Share this post


Link to post
Share on other sites

 

... friend then got overly heated and called one or more an 'arschloch', 'hurensohn', wichser', and my favourite 'mutterficker'.

 

he's now been done for assault (handlebar caused bruising) and swearing, and has a choice of 60 days community service or 900euro fine ...

German Criminal Code

 

 

Section 185 Insult

 

Insult shall be punished with imprisonment for not more than one year or a fine and, if the insult is committed by means of violence, with imprisonment for not more than two years or a fine.

 

Section 223 Bodily Injury

 

(1) Whoever physically maltreats or harms the health of another person, shall be punished with imprisonment for not more than five years or a fine.

 

(2) An attempt shall be punishable.

0

Share this post


Link to post
Share on other sites

 

the whole point of bikes is that you can go anywhere. for a country in love with cycling they seem to have a lot of rules preventing you from doing so. no drunk riding for example.

Yeah, that's a really stupid law. I mean, why shouldn't you be able to go down the road/sidewalk/pavement shitfaced? :rolleyes:

0

Share this post


Link to post
Share on other sites

It does sound like a harsh sentence, but then I'm not familiar with the range of sentences in similar cases. I would think that fines are also measured according to the financial situation of the offender. Is the punishment issued by a judge as a so-called penalty order (Strafbefehl) without court hearing, which is often the case with minor offenses? The Strafbefehl can be appealed within 2 weeks. In a court hearing, your friend could perhaps (with the help of a lawyer) give his version of the facts in a more convincing way.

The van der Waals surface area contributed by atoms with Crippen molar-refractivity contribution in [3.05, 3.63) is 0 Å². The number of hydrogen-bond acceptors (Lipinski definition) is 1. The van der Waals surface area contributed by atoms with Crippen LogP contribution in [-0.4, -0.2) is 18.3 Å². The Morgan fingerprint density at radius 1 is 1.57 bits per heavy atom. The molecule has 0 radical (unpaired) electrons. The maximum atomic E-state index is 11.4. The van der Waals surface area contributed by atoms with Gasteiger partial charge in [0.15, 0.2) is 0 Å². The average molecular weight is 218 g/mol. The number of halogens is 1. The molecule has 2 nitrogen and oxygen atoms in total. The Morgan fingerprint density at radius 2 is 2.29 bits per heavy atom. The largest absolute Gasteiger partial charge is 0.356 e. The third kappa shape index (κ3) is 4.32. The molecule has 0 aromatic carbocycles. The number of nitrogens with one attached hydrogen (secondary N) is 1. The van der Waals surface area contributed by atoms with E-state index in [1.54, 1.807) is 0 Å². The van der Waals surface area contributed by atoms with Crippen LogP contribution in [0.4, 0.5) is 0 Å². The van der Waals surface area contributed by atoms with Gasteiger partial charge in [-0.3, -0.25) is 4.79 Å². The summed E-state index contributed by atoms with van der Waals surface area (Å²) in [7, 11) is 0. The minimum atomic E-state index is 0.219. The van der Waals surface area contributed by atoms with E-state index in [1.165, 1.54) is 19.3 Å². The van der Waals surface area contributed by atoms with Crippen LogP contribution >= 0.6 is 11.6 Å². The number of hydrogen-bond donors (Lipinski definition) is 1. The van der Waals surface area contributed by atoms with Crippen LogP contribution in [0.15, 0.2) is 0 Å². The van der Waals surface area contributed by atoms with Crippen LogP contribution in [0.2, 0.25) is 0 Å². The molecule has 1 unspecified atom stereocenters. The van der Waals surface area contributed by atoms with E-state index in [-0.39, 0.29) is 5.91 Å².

Your friend is however in an inferior position simply because there are two witnesses who will back the busdriver. The whole story could be read quite unfavourably for your friend, too: A biker started to attack a bus driver who came to assistance when he witnessed an altercation between a colleague and the biker. The three bus drivers barely managed to control the violent biker who hurled insults at them ...

1